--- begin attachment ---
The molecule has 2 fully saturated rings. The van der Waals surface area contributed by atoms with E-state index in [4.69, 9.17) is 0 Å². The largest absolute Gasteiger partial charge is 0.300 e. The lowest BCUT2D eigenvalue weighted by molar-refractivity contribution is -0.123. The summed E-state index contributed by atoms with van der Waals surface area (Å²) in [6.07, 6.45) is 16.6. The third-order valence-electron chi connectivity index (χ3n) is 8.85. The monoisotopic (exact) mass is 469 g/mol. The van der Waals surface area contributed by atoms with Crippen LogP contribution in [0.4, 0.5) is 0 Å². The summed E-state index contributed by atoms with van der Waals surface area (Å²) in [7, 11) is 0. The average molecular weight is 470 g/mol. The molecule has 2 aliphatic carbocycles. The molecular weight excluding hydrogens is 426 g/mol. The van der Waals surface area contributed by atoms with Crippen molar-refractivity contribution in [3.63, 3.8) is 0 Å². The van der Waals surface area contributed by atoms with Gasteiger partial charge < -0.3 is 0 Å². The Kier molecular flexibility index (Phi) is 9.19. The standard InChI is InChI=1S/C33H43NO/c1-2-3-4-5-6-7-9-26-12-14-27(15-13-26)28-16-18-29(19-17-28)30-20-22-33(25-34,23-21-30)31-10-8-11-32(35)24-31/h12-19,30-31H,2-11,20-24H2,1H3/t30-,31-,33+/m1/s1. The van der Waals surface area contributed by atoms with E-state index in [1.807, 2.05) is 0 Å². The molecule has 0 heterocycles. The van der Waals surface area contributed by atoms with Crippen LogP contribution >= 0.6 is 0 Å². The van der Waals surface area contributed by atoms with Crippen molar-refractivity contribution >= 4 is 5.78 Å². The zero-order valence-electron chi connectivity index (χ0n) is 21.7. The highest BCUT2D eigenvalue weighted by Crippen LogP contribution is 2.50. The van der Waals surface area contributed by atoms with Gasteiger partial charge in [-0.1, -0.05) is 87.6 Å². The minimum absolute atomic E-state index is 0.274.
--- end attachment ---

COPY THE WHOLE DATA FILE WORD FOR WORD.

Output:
The molecule has 2 fully saturated rings. The van der Waals surface area contributed by atoms with E-state index in [4.69, 9.17) is 0 Å². The largest absolute Gasteiger partial charge is 0.300 e. The lowest BCUT2D eigenvalue weighted by molar-refractivity contribution is -0.123. The summed E-state index contributed by atoms with van der Waals surface area (Å²) in [6.07, 6.45) is 16.6. The third-order valence-electron chi connectivity index (χ3n) is 8.85. The monoisotopic (exact) mass is 469 g/mol. The van der Waals surface area contributed by atoms with Crippen LogP contribution in [0.4, 0.5) is 0 Å². The summed E-state index contributed by atoms with van der Waals surface area (Å²) in [7, 11) is 0. The average molecular weight is 470 g/mol. The molecule has 2 aliphatic carbocycles. The molecular weight excluding hydrogens is 426 g/mol. The van der Waals surface area contributed by atoms with Crippen molar-refractivity contribution in [3.63, 3.8) is 0 Å². The van der Waals surface area contributed by atoms with Gasteiger partial charge < -0.3 is 0 Å². The Kier molecular flexibility index (Phi) is 9.19. The standard InChI is InChI=1S/C33H43NO/c1-2-3-4-5-6-7-9-26-12-14-27(15-13-26)28-16-18-29(19-17-28)30-20-22-33(25-34,23-21-30)31-10-8-11-32(35)24-31/h12-19,30-31H,2-11,20-24H2,1H3/t30-,31-,33+/m1/s1. The van der Waals surface area contributed by atoms with E-state index in [1.807, 2.05) is 0 Å². The molecule has 0 heterocycles. The van der Waals surface area contributed by atoms with Crippen LogP contribution >= 0.6 is 0 Å². The van der Waals surface area contributed by atoms with Crippen molar-refractivity contribution >= 4 is 5.78 Å². The zero-order valence-electron chi connectivity index (χ0n) is 21.7. The highest BCUT2D eigenvalue weighted by Crippen LogP contribution is 2.50. The van der Waals surface area contributed by atoms with Gasteiger partial charge in [-0.1, -0.05) is 87.6 Å². The minimum absolute atomic E-state index is 0.274.